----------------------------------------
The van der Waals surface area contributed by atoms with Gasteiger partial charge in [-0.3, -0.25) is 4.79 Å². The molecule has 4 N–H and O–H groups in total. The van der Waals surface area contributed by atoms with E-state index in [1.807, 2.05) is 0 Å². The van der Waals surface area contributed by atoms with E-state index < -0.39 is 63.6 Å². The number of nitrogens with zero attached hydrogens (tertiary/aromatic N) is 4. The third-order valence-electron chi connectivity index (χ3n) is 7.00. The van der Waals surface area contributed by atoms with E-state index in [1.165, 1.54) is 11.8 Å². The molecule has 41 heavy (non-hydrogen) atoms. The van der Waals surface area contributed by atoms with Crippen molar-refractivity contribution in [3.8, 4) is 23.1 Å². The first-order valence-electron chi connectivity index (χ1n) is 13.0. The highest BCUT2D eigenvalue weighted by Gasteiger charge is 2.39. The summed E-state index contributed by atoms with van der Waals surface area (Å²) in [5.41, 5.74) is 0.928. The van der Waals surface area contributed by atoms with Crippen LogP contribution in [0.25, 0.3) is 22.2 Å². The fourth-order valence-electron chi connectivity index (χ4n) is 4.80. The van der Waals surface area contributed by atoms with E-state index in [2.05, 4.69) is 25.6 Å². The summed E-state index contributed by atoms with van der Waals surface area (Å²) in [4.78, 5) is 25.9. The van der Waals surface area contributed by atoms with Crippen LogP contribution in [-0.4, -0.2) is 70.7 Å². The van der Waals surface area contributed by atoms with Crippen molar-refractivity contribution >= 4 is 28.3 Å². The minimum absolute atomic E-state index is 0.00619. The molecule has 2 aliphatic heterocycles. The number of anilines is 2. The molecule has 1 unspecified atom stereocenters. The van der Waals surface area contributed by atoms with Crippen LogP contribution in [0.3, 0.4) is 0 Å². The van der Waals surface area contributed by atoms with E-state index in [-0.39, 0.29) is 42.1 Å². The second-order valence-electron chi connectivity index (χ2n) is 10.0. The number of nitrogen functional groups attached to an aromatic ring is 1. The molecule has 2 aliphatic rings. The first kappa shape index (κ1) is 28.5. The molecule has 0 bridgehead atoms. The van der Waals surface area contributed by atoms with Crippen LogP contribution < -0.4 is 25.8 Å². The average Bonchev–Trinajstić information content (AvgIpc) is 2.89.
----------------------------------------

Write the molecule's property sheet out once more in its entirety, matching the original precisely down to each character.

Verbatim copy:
The van der Waals surface area contributed by atoms with Gasteiger partial charge in [-0.3, -0.25) is 4.79 Å². The molecule has 4 N–H and O–H groups in total. The van der Waals surface area contributed by atoms with E-state index in [1.807, 2.05) is 0 Å². The van der Waals surface area contributed by atoms with E-state index < -0.39 is 63.6 Å². The number of nitrogens with zero attached hydrogens (tertiary/aromatic N) is 4. The third-order valence-electron chi connectivity index (χ3n) is 7.00. The van der Waals surface area contributed by atoms with E-state index in [1.165, 1.54) is 11.8 Å². The molecule has 41 heavy (non-hydrogen) atoms. The van der Waals surface area contributed by atoms with Crippen molar-refractivity contribution in [3.8, 4) is 23.1 Å². The first-order valence-electron chi connectivity index (χ1n) is 13.0. The highest BCUT2D eigenvalue weighted by Gasteiger charge is 2.39. The summed E-state index contributed by atoms with van der Waals surface area (Å²) in [5.41, 5.74) is 0.928. The van der Waals surface area contributed by atoms with Crippen LogP contribution in [0.25, 0.3) is 22.2 Å². The fourth-order valence-electron chi connectivity index (χ4n) is 4.80. The van der Waals surface area contributed by atoms with E-state index in [2.05, 4.69) is 25.6 Å². The summed E-state index contributed by atoms with van der Waals surface area (Å²) in [4.78, 5) is 25.9. The van der Waals surface area contributed by atoms with Crippen LogP contribution in [-0.4, -0.2) is 70.7 Å². The van der Waals surface area contributed by atoms with Crippen molar-refractivity contribution >= 4 is 28.3 Å². The minimum absolute atomic E-state index is 0.00619. The molecule has 2 aliphatic heterocycles. The number of anilines is 2. The molecule has 1 unspecified atom stereocenters. The van der Waals surface area contributed by atoms with Crippen LogP contribution in [0.3, 0.4) is 0 Å². The van der Waals surface area contributed by atoms with E-state index in [-0.39, 0.29) is 42.1 Å². The second-order valence-electron chi connectivity index (χ2n) is 10.0. The number of nitrogen functional groups attached to an aromatic ring is 1. The molecule has 2 aliphatic rings. The first kappa shape index (κ1) is 28.5. The molecule has 0 bridgehead atoms. The van der Waals surface area contributed by atoms with Crippen LogP contribution < -0.4 is 25.8 Å². The average Bonchev–Trinajstić information content (AvgIpc) is 2.89.